Everything you need to know about mass testing in Suffolk's schools

Most secondary school pupils would start the new term learning online to allow headteachers to roll out mass coronavirus testing of children and staff.

Most secondary school pupils would start the new term learning online to allow headteachers to roll out mass coronavirus testing of children and staff. - Credit: PA

Schools across Suffolk are preparing for the new term however there will be a few differences for students at the start of 2021. 

Gavin Williamson announced a range of measures in place for schools across the UK, including a staggered start for high school students in Suffolk. 

Staff and students will also now face mass testing on their return to school.

The government yesterday announced that primary schools will return from January 4 as planned, while all students in Years 11 and 13 will go back the week commencing January 11. Years 7 to 10, and Year 12 students,  won't return until January 18.

However, schools will still be open from January 4 for the children of key workers.


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One of the major differences will be "mass testing" which has been introduced by the Department of Education.

The government says that staff and pupils at secondary schools will have access to rapid testing from January to help "as many pupils as possible" to continue to be able to attend schools.

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All secondary schools and colleges, including special schools and alternative provision settings, will be offered test kits to allow weekly testing for everyone.

Students will only be offered daily tests if they have been identified as a close contact of a positive case.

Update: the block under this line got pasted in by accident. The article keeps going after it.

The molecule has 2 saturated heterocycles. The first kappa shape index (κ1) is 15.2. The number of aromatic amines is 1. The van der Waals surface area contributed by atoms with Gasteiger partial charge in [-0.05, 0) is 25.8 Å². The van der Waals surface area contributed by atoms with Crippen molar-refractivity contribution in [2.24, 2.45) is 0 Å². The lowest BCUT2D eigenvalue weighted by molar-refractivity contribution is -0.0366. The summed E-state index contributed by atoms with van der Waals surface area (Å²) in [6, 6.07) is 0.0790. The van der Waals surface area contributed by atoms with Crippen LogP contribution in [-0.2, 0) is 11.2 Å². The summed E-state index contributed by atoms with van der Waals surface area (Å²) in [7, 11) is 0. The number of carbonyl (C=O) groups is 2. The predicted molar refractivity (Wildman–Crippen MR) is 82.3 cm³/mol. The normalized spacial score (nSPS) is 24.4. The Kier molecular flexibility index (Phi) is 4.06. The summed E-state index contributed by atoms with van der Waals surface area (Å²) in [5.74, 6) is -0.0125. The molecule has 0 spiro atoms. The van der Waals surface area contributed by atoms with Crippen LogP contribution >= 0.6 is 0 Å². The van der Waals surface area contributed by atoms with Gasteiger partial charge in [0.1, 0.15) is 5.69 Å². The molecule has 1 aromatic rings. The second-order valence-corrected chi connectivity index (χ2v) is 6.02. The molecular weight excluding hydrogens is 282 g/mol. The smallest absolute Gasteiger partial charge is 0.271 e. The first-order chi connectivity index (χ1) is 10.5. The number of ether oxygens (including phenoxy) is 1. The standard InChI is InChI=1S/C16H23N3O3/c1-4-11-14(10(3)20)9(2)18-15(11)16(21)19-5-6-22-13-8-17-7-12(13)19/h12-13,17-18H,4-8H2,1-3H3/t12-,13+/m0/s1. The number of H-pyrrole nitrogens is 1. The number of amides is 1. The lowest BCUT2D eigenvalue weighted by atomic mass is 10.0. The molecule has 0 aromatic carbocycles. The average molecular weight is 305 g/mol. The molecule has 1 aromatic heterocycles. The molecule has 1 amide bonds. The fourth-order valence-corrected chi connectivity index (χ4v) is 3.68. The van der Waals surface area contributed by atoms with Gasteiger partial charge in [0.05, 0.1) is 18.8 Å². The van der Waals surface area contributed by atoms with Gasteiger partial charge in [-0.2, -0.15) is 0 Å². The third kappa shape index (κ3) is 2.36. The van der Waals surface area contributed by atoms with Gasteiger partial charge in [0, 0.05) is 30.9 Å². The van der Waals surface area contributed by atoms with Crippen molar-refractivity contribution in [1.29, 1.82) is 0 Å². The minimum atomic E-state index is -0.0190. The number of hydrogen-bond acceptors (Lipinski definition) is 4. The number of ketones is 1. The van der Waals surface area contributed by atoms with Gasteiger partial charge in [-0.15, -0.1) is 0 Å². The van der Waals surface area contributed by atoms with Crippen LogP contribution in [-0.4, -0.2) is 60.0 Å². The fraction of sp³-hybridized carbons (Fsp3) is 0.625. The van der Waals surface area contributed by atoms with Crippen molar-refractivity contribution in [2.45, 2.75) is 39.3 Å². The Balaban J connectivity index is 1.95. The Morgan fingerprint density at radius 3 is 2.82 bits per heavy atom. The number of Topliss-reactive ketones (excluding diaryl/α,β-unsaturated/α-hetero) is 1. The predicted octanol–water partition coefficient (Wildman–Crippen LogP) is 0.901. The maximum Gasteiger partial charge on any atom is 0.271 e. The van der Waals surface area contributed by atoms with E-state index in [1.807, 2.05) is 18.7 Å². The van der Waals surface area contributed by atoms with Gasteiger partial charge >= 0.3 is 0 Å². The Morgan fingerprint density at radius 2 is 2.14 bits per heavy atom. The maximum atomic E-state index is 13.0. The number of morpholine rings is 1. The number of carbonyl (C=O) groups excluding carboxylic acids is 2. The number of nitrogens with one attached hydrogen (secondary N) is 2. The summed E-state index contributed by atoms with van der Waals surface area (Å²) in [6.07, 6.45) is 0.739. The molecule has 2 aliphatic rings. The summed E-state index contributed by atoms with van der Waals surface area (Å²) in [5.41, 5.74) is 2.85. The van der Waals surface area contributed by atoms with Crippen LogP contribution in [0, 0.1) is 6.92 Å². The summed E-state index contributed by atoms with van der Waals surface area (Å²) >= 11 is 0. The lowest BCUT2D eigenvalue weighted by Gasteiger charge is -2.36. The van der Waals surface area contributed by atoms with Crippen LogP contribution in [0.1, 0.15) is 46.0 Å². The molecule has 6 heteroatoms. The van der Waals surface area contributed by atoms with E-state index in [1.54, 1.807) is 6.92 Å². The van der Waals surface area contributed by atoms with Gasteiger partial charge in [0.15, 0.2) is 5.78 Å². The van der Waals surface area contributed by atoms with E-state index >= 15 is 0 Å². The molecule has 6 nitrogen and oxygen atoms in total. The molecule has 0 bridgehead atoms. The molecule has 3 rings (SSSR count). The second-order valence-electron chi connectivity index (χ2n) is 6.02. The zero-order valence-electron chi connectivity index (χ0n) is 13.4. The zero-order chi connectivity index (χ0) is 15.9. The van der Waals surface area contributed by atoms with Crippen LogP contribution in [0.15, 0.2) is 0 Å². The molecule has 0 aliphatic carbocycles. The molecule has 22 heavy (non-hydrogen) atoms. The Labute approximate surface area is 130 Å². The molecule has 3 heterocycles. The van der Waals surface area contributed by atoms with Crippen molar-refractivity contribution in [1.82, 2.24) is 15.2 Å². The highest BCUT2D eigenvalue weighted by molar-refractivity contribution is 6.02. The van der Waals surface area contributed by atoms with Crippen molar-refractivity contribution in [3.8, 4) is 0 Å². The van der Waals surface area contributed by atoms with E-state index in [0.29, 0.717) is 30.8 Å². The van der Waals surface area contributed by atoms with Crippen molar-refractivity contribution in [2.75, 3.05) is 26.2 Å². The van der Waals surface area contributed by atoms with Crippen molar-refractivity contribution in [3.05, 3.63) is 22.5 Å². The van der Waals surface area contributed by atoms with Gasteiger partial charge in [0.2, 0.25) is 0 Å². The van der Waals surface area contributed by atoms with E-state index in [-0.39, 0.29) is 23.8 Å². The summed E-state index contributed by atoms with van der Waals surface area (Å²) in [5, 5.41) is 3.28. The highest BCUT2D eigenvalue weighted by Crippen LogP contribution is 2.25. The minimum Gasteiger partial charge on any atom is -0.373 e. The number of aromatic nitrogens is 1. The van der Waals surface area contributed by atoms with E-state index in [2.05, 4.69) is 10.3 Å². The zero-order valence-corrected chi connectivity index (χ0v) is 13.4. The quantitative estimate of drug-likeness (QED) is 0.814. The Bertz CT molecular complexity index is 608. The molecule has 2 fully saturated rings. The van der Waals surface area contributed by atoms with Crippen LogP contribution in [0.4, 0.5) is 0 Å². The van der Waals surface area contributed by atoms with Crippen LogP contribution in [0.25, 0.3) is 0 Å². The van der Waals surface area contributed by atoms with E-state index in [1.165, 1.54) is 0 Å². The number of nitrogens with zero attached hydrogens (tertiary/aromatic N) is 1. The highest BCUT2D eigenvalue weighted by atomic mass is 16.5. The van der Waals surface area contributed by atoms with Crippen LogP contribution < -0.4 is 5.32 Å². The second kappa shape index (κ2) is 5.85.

Schools will have to set space for testing and will be supplied with kits which can be used by students and staff,  however. 

A number of teachers have hit out at the plans which they say have happened too late. 

Dave Lee-Allan, chairman of the Suffolk Association of Secondary Headteachers, said he felt "anger and disbelief" when the government announced the planned testing as schools broke up for the holidays, leaving no time for preparation.

He doubts the virtual training from the military will be of much practical use and said space to complete tests was another issue being faced by schools.

There is still little information on how testing will be rolled out in primary schools. 

Government advice says: "Mass testing will help identify asymptomatic cases – which make up a third of all cases – limiting the spread of the virus.

"Staff and pupils who are close contacts of cases will be eligible for daily testing, eliminating the need for immediate self-isolation.

"Only if a daily test returns a positive result will the staff member need to isolate. 

"This means fewer staff members will need to isolate, ensuring they can continue teaching, and fewer pupils/students will need to isolate, enabling them to attend."

However, former Suffolk headteacher Geoff Barton said teachers would be "frustrated" at the last-minute nature of the government's announcement.

He said: "We appreciate this is a fast-developing situation but the government has made a habit of chaotic 11th-hour announcements which leave schools and colleges picking up the pieces.”


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